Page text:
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Lesson 4.2
Introduction to SEO

Lesson 4.2
Introduction to SEO


LEARNING GOAL #4: Applied Web Design

Students will understand how to expand and apply their knowledge of HTML and CSS through Web Hosting, Search Engine Optimization, and JavaScript.


OVERVIEW:

lesson4-2_seoRight about now, many of you have gone through so many lessons on web design that you’re pretty tired of talking about code. You know enough about HTML and CSS to say you basically get it, but working with it over the last few months has been really frustrating. You know that after this class is over, you may never look at another code again. But what if there was a way to use all that stuff you learned about HTML and CSS without having to be a web designer?

Search engine optimization is the process of making websites more popular on a search engine. And the only people who can really do this well are those who understand a little bit about how HTML works. Believe it or not, SEO managers, analysts, and specialists make an average of almost $70,000 per year. They don’t design anything. They just take a code that’s already been written and find ways to improve it for all those big search engine companies like Google, Bing, and Yahoo.

During this lesson, you’ll be reminded about how search engines work and how you can improve the visibility of a new website. Search engines base their results on how popular a website is, but that can often be a bad thing. Everyone clicks on the first link they find in Google, which makes that link more popular, even if it’s not that great of a website. And the more popular that website gets, the more often it will keep showing up at the top of a results list, and the more people will keep clicking on it. In other words, it’s really difficult to make a new website popular because SEO takes a lot of time and patience. This lesson will help you understand the process of search engine optimization.

 


DAILY SCHEDULE (85 MINUTES):


PART 1: CLASS DISCUSSION – Search Engine Optimization

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Topic #1 – Remembering How Search Engines Work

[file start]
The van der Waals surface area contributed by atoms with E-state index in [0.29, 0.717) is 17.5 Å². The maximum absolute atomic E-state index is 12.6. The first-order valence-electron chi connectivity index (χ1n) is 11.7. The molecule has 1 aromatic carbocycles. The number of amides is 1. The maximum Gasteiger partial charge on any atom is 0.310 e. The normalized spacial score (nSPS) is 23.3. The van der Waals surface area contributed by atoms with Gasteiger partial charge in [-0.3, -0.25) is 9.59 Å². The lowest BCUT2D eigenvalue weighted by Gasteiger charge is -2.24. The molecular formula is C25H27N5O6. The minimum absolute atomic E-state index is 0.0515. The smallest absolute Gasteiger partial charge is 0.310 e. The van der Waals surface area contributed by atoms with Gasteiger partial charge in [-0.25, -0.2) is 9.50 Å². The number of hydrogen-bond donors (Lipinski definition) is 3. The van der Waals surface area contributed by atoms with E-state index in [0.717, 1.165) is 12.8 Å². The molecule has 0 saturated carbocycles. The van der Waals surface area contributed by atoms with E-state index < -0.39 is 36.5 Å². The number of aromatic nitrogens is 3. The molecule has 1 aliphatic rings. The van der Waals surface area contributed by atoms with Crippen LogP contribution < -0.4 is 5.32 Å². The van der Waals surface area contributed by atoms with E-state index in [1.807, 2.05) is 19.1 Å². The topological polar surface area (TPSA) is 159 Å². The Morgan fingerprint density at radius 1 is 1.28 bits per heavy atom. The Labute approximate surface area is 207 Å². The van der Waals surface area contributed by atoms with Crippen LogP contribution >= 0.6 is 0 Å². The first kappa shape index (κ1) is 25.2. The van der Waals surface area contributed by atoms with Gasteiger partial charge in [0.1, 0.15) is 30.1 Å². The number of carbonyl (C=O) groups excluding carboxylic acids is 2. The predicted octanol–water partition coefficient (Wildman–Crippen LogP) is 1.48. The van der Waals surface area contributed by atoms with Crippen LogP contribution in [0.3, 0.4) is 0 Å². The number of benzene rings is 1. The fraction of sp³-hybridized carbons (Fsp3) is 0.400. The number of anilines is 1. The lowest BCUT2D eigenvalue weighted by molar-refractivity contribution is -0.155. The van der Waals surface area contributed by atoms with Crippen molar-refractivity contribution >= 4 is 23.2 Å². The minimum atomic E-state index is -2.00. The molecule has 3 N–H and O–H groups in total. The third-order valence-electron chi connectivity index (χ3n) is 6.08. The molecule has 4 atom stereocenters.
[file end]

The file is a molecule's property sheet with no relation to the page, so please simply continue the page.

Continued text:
Back at the beginning of the semester, you learned a lot about the history of search engines and even a little bit about the way they work. Before we go back and look at an old lesson, what do you remember about search engine history? What do you remember about the way search engines work?

Lesson 1.5 – CD#2 – Topic #2 (The Search Engine)

Topic #2 – Why So Much About Search Engines?

If search engines were created to help find information on the World Wide Web, then that means anything you put on the World Wide Web, like a website, could potentially be found. The only problem is that search engines also base their results on popularity and if you have a new website, the fact is, your site is the least popular thing on the Web. No one knows your new website exists other than you and a few people you tell. In order to make your website more popular and compete with all that other information on the Web, you have to design with a search engine in mind. This process is known as Search Engine Optimization, or SEO.

Topic #3 – The Search Engine Process

We’ll talk more about SEO in a few minutes, but for now, let’s take a look at how a website actually shows up on a search engine. Until we know how this happens, we can’t really do anything to improve our site’s popularity.

Discovering

If you have a new website, a search engine will not automatically know that. With billions and billions of pages around the web, how would a search engine even know that you exist? The first thing a search engine must do is “discover” your website. Most of the time, this will happen naturally over time. The longer you have a domain with some pages on it, the more likely it is that Google (and other search engines) will eventually find you. That doesn’t mean you’ll be popular, but it does mean you’ll eventually be discovered. If you want to speed up the process immediately after you build a website, you can simply add your site to Webmaster Tools.

crawlingCrawling

The only way for a search engine to “discover” your website is to “discover” your .HTML files (which you know as pages). Your HTML files contain all the important information from your page (elements, text, and images). So if you have been “discovered,” that also means a search engine has begun crawling through your coded HTML files looking for both common and unique keywords. This “crawler” or “spider” is a program designed to rank words on a page by their placement. For example, a keyword phrase like “George Washington” is more valuable to a crawler if the phrase is contained inside of an H1 element rather than just sitting among a bunch of other words inside a P/paragraph element. These crawlers are also looking for external hyperlinks because those hyperlinks point to other sites that can also be crawled. In other words, your new website will be investigated by a search engine whether you like it or not. So the more you prepare for these spiders, the better your chances of getting ranked on the search engine.

Indexing